In 2016, with the guidance of Rabbi Edward Boraz and the newly formed Scroll Committee, an arrangement was formalized with the Memorial Scrolls Trust in which Kol Ha’Emek and Dartmouth Hillel were named co-trustees of the scroll. Around that time, the Scroll Committee discovered that there had been a mix-up in Greenwich in 1998: the scroll from Tabor had remained in Greenwich, and the scroll brought to the Roth Center had, in fact, been shipped from the Czech city of Brno to Prague (and then to London and Greenwich). Brno was known, however, to have been a waystation and gathering point for many scrolls and other Jewish ritual objects, so it was impossible to confirm that MST #1397 had actually been in use in Brno itself.
Unlike many scrolls rescued from the Holocaust which were irreparably damaged, MST #1397 was in good enough condition that it could be read from in services, though it did require some restoration work in order to be considered kosher. The Scroll Committee felt it critical to restore the scroll for use, as a symbol of the resilience of the Jewish people – Torah scrolls are intended to be used to pass on the teachings of the Jewish people, and relegating the scroll to a display cabinet would deprive our congregation of the opportunity to demonstrate the continuity of practice using MST #1397 which, like the Jewish people itself, has survived a long and arduous journey. As it is written in Deuteronomy 30: “For the word is very close to you, in your mouth and in your heart, that you may observe it.”
In 2017, our scroll was restored to kosher status by Rabbi Kevin Hale, a scribe (sofer) from Massachusetts. A few interesting discoveries were made in the course of the restoration. Perhaps the most compelling is that the scroll is much older than previously believed. There is strong evidence to suggest that the scroll was written in the late 18th century, rather than the 19th century as we had initially thought. The scroll is written in Sephardic script, though the regional origin of the script remains somewhat mysterious. There are stylistic elements in the writing that suggest that the scroll may have been written in Jerusalem, the Balkans, Persia or perhaps Holland. The rededication of the scroll took place in a joyous ceremony at the Roth Center in March 2018 with over 100 people to bear witness.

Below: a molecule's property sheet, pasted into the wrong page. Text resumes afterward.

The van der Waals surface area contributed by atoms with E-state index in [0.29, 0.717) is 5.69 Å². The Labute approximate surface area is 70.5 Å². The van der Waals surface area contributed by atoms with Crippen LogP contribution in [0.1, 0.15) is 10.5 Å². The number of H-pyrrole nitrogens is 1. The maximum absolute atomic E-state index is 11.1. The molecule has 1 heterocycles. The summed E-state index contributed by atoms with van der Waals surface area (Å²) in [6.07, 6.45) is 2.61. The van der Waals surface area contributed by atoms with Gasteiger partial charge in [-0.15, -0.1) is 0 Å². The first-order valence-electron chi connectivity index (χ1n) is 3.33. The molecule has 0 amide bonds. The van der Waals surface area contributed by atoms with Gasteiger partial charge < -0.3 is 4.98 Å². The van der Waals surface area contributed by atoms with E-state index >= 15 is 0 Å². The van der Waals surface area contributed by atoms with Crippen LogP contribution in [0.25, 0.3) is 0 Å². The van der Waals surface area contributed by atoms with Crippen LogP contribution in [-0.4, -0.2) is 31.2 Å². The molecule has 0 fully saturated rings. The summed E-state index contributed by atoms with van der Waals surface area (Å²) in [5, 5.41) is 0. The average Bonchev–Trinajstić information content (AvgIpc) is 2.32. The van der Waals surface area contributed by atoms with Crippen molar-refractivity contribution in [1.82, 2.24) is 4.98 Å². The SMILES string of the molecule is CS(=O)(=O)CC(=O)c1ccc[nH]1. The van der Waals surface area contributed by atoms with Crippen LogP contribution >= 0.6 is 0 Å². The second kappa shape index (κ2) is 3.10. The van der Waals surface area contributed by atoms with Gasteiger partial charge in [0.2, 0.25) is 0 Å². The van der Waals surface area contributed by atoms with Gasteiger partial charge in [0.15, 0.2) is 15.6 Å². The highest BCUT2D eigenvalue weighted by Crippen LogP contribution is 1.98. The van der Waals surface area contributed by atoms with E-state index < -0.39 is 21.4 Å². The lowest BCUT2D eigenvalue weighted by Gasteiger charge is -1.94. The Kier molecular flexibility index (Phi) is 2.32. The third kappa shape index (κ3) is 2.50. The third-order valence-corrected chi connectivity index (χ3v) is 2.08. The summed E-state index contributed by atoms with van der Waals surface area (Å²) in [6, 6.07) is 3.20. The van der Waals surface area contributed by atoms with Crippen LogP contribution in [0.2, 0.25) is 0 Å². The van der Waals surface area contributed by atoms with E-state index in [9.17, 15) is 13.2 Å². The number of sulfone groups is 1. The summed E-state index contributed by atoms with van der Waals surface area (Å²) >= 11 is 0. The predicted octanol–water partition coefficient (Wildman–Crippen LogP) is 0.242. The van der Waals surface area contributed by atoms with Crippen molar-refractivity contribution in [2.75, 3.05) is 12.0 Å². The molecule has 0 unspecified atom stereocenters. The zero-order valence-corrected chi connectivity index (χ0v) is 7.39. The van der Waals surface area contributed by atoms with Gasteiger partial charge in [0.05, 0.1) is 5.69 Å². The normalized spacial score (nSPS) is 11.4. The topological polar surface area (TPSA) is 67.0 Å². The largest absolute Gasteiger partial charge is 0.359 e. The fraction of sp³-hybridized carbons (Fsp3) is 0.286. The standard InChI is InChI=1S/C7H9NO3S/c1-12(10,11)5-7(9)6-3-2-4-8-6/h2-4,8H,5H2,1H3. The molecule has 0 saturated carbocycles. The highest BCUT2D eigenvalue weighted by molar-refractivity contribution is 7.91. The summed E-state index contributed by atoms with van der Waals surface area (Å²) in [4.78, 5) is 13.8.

In 2020, Scroll Committee co-chair Thomas Cochran conducted further research into the origin of the scroll. Upon researching two individuals – Samuel Kunstler and Monisch Bittner – whose names were inscribed on a silver band affixed to the wooden rollers of the scroll, he discovered that those individuals had come from (and were buried in) the town of Breclav. The date on the silver band is 1866, and Breclav dedicated its new synagogue in 1868, which suggests that the scroll was dedicated in anticipation of the synagogue’s completion. Further research is ongoing by the Scroll Committee.
The Scroll Today. Today, MST #1397 sits proudly alongside our other Torah scrolls in the ark at the Roth Center, embraced by a beautiful cover embroidered by Kol Ha’Emek member Shari Boraz. We read from the scroll every year on the Shabbat morning nearest to Yom Ha’Shoah (Holocaust Remembrance Day) in the spring. From time to time, a family whose child is celebrating a bar or bat mitzvah wishes to have the scroll used during the ceremony, as a way of marking the continuity of the Jewish people. Kol Ha’Emek is delighted to make the scroll available for this purpose.
MST #1397 remains under the care of the Scroll Committee, which oversaw the restoration of the scroll and ensures compliance with the terms of the trust agreement with the Memorial Scrolls Trust. The Scroll Committee is pursuing several initiatives to learn more about the Jewish community of Breclav and to make contact with members of the community there. The Committee is eager to welcome new members who are interested in its work; please contact the office if you would like to get involved.